'Sicko' leaks have studios crying malpractice

Clips uploaded to YouTube in 14 chunks

NEW YORK -- YouTube has removed clips of Michael Moore's U.S. health-care expose "Sicko" that appeared on the site during the weekend, two weeks before the film's June 29 opening.

A 124-minute version of "Sicko" was available on the Google Inc.-owned Web site, posted by at least two users in 14 consecutive video chunks.

But for Moore, even piracy has its limits, especially when it comes to the timing, quality and source of the bootleg.

"Every filmmaker intends for his film to be seen on the big screen," Moore said. "This wasn't a guy taking a video camera into a theater. This was an inside job, a copy made from a high-quality master and could potentially impact the opening weekend boxoffice. Who do you think benefits from that?"

When asked about accusations that he may have leaked the film himself for publicity purposes, Moore scoffed at the notion:

"Oh no. The (Weinstein) brothers are devastated."

The postings came on the heels of a fairly high-quality pirated version of the film that became available last week via BitTorrent file-sharing software and peer-to-peer Web sites. By early Monday, the clips had been pulled from YouTube because of copyright complaints by Lionsgate, which is distributing the film domestically for the Weinstein Co.

One version uploaded to YouTube during the weekend received 500-600 views per segment, with one of the first segments garnering nearly 1,700 views. Another version uploaded Saturday had 200-300 views per segment, with the first 10 minutes receiving more than 1,200 views.

The entire film also recently was uploaded, and then removed, from a site found on the Google Video search engine.

The Weinstein Co. is distributing the $9 million documentary through Lionsgate but handling all marketing and other costs not related to theatrical distribution. A Weinstein Co. source said that the company has hired several firms that specialize in dealing with piracy and is taking "a very aggressive approach to protecting the film."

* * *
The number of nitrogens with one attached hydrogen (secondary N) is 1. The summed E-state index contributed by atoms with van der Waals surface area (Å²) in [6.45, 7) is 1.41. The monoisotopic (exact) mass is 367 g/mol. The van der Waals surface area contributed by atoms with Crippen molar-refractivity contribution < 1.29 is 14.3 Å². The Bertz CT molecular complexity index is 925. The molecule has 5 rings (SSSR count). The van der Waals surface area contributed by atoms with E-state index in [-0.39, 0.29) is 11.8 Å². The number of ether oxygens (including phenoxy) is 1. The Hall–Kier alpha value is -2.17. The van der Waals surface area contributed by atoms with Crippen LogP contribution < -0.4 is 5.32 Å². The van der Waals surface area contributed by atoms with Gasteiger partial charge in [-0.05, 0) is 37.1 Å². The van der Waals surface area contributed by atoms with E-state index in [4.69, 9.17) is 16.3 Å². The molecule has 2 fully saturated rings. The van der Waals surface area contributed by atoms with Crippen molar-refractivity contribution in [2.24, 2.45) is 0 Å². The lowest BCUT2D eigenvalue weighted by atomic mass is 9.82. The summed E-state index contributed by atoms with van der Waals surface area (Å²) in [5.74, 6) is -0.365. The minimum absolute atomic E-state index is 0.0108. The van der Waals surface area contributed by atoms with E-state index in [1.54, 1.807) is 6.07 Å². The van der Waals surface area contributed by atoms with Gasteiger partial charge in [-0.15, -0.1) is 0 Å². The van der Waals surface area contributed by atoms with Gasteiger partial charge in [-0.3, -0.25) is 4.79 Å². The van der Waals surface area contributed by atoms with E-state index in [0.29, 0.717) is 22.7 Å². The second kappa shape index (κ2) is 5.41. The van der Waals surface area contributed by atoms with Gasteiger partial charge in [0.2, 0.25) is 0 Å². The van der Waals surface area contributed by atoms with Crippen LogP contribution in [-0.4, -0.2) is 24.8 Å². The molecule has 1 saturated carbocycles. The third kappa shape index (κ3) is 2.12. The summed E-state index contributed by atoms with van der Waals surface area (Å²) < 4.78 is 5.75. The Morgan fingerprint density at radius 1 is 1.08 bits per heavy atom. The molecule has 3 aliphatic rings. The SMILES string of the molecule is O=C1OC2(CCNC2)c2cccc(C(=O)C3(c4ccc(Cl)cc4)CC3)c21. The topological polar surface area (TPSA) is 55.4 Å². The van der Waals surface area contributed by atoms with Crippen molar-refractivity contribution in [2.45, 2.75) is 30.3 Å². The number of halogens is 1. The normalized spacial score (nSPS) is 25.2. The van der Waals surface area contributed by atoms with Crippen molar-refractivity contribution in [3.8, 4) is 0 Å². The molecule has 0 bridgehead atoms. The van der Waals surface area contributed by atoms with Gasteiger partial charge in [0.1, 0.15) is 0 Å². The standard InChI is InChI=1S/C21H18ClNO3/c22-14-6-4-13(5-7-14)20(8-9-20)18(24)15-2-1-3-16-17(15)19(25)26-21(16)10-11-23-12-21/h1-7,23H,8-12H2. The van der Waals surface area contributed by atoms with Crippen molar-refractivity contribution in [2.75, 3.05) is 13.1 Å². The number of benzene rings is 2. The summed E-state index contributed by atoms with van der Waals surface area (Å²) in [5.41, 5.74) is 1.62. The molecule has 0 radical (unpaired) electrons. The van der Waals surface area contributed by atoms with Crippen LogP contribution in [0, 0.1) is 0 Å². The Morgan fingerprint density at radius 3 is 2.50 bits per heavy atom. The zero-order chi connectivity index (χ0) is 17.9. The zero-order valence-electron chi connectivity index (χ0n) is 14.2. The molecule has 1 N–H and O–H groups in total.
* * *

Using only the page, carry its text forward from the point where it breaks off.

"Every DVD screener that comes from the Weinstein Co. is watermarked and traceable," Weinstein Co. general counsel Peter Hurwitz said. "We are actively investigating who illegally uploaded 'Sicko' to the Internet, and we will take appropriate action against that person(s)."

One source close to the situation said that anti-piracy firms were flooding the Internet with false versions of the film, much as the record industry has with songs.

"We are actively investigating those who illegally uploaded 'Sicko' to the Internet, and we will take the strongest possible legal action," Hurwitz said. The company declined comment about whether it will seek legal action against YouTube for allowing the uploads.

In March, Magnolia Pictures subpoenaed YouTube to obtain the identities of users who uploaded such films as "The Host" and "Jesus Camp" (HR 3/8). 20th Century Fox did the same thing after users uploaded episodes of "24" and "The Simpsons" (HR 1/25).

"We cooperate with copyright-holders to identify and promptly remove infringing content," a YouTube spokesperson said. "In this case, the copyright owners used our content-management tools to request removal of the unauthorized clips and we quickly complied."

The spokesperson said that users still can watch previews of "Sicko" and interviews with Moore on the film's authorized YouTube channel, SickoTheMovie.

How the leak of a version apparently taken from a DVD copy will affect the film's theatrical boxoffice remains unclear. Moore's documentary "Fahrenheit 9/11" was widely bootlegged and available in a pirated version online around its June 2004 opening but went on to earn $119 million at the domestic boxoffice.

Hurwitz said that "we at the Weinstein Co. are outraged by illegal piracy. Protecting our product and the creative artists involved is our highest priority."

Is Moore concerned? He reiterated his stance this weekend that he disapproves of copyright laws.

"I think the music industry's response to Napster was misguided ... and for me, it's about getting people to see the movie and that's what I want, so they will talk about it," Moore recently told Brandweek magazine. "... I would never want to prosecute anybody who would download (his film)."